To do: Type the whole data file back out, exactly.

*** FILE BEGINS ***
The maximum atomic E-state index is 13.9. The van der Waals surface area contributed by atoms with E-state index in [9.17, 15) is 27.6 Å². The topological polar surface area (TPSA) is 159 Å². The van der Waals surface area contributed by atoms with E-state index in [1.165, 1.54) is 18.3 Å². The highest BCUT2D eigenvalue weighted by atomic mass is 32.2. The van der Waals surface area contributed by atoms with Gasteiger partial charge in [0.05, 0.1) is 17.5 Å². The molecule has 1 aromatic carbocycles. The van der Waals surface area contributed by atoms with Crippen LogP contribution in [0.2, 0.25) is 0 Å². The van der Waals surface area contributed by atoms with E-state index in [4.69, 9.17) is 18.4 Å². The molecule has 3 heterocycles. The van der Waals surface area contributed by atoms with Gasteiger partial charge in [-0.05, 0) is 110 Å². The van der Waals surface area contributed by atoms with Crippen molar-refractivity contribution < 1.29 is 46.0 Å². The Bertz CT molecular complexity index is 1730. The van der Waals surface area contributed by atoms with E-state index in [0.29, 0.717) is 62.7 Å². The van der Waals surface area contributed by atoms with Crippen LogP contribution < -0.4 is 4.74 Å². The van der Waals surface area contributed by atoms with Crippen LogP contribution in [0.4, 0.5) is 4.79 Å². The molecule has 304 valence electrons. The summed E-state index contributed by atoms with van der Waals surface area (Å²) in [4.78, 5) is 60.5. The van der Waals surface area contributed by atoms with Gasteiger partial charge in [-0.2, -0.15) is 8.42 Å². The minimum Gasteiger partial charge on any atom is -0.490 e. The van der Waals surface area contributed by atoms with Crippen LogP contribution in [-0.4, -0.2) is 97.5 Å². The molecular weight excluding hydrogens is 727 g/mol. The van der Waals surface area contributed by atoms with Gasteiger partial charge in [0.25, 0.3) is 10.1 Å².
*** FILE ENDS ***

The maximum atomic E-state index is 13.9. The van der Waals surface area contributed by atoms with E-state index in [9.17, 15) is 27.6 Å². The topological polar surface area (TPSA) is 159 Å². The van der Waals surface area contributed by atoms with E-state index in [1.165, 1.54) is 18.3 Å². The highest BCUT2D eigenvalue weighted by atomic mass is 32.2. The van der Waals surface area contributed by atoms with Gasteiger partial charge in [0.05, 0.1) is 17.5 Å². The molecule has 1 aromatic carbocycles. The van der Waals surface area contributed by atoms with Crippen LogP contribution in [0.2, 0.25) is 0 Å². The van der Waals surface area contributed by atoms with E-state index in [4.69, 9.17) is 18.4 Å². The molecule has 3 heterocycles. The van der Waals surface area contributed by atoms with Gasteiger partial charge in [-0.05, 0) is 110 Å². The van der Waals surface area contributed by atoms with Crippen molar-refractivity contribution < 1.29 is 46.0 Å². The Bertz CT molecular complexity index is 1730. The van der Waals surface area contributed by atoms with E-state index in [0.29, 0.717) is 62.7 Å². The van der Waals surface area contributed by atoms with Crippen LogP contribution < -0.4 is 4.74 Å². The van der Waals surface area contributed by atoms with Crippen LogP contribution in [0.4, 0.5) is 4.79 Å². The molecule has 304 valence electrons. The summed E-state index contributed by atoms with van der Waals surface area (Å²) in [4.78, 5) is 60.5. The van der Waals surface area contributed by atoms with Gasteiger partial charge in [-0.2, -0.15) is 8.42 Å². The minimum Gasteiger partial charge on any atom is -0.490 e. The van der Waals surface area contributed by atoms with Crippen LogP contribution in [-0.4, -0.2) is 97.5 Å². The molecular weight excluding hydrogens is 727 g/mol. The van der Waals surface area contributed by atoms with Gasteiger partial charge in [0.25, 0.3) is 10.1 Å².